Fish & Wildlife Natural Resources Police Blotter: July 9-15

Fish & Wildlife Natural Resources Police Blotter: July 9-15

Reminder for the week: Recreational crabbers should review rules before crabbing

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DOVER (July 20, 2018) – To achieve public compliance with laws and regulations through education and enforcement actions that help conserve Delaware’s fish and wildlife resources and ensure safe boating and public safety, DNREC Fish & Wildlife Natural Resources Police officers between July 9-15 made 3,625 contacts with anglers, boaters, and the general public, issuing 55 citations. Officers responded to 105 complaints regarding possible violations of laws and regulations or requests to assist the public. An increased Fish & Wildlife Natural Resources Police presence continued at the C&D Canal Conservation Area and Michael N. Castle Trail.

Fish & Wildlife Natural Resources Police in the Community

  • On July 10-14, Fish & Wildlife Natural Resources Police officers held their Fish & Wildlife Natural Resources Police Advanced Youth Academy at the Little Creek Hunter Education Building, near Little Creek. Twelve kids, ages 12-15, participated and received their turkey hunter education course certificates.

  • On July 12, Fish & Wildlife Natural Resources Police officers discussed the role of Fish & Wildlife Natural Resources Police officers and answered hunting, fishing, and boating questions for kids attending the White Clay Creek State Park’s Adventure Rangers summer camp. The campers were taken on a police boat ride as well.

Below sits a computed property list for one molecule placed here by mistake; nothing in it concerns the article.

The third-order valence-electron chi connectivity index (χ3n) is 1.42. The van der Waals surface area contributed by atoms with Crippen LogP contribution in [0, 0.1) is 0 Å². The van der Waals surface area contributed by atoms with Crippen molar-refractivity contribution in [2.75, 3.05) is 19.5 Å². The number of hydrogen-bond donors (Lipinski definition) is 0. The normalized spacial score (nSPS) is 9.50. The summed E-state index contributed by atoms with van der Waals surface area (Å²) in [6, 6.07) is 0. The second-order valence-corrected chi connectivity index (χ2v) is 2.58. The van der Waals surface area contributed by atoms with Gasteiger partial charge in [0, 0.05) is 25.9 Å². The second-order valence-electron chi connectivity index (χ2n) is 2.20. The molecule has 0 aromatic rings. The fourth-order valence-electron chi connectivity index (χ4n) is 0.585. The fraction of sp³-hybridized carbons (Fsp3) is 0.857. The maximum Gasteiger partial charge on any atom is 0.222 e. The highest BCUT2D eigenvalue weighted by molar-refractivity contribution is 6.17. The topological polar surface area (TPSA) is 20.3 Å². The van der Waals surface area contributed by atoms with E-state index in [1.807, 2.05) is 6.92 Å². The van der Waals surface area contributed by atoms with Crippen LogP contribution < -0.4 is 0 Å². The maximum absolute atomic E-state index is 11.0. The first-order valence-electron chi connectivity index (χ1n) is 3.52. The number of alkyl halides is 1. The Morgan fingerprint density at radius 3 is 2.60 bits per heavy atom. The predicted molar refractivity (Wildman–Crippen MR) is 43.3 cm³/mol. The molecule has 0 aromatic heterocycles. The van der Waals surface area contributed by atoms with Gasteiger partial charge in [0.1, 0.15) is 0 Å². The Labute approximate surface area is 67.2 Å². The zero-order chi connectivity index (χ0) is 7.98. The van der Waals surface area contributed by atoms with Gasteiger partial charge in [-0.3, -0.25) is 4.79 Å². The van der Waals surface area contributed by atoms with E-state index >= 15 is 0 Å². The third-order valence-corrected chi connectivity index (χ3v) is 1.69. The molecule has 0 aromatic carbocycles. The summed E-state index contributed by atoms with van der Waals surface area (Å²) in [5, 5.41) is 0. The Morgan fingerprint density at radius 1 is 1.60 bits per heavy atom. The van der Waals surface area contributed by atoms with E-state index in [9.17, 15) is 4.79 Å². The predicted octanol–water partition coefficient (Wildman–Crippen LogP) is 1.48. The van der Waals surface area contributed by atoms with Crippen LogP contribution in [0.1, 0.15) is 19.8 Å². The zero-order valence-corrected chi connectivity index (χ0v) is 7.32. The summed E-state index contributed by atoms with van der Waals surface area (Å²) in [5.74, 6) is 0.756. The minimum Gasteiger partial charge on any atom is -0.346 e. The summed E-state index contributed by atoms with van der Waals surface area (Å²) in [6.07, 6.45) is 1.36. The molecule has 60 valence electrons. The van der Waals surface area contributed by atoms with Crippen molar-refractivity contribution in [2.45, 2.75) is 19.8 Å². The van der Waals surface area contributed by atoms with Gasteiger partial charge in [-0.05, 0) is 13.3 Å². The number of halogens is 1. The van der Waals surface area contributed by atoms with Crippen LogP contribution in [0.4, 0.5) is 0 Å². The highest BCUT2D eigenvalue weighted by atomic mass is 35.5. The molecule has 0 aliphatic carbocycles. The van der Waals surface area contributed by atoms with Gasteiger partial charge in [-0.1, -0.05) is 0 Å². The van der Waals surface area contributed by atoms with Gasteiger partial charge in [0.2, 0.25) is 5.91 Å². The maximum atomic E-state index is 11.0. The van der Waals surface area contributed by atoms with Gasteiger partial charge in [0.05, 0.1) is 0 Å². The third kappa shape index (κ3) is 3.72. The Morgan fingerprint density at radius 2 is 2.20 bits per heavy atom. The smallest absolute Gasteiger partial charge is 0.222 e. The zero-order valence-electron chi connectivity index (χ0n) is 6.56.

• On July 14, Fish & Wildlife Natural Resources Police officers attended the annual Nanticoke Riverfest Float-In near Seaford where they patrolled on a vessel to ensure the safety of the approximate 2,000 attendees floating on the Nanticoke River.

Fish & Wildlife Natural Resources Police Action

Incident of note:

  • On July 9, Fish & Wildlife Natural Resources Police officers cited an individual for one count of unlawful to rehabilitate any wildlife without a permit following an investigation of a white tail deer fawn being kept and rehabilitated in an apartment near Wilmington. The individual was fined $107, including court costs and released. The fawn was transported to a certified wildlife rehabilitator for treatment and eventual release.

Citations issued by category, with the number of charges in parentheses, included:

Wildlife Conservation: Unlawful to rehabilitate any wildlife without a permit (1).

Fisheries Conservation: Possession of undersized blue crab (13), unlicensed fishing (7), trespass to fish (1), use of recreational crab pots without required turtle excluder (1), recreational crab pot tampering (2), over-the-limit recreational crab pots (1), clamming in a prohibited area (2), and possession of over-the-limit hard clams (1).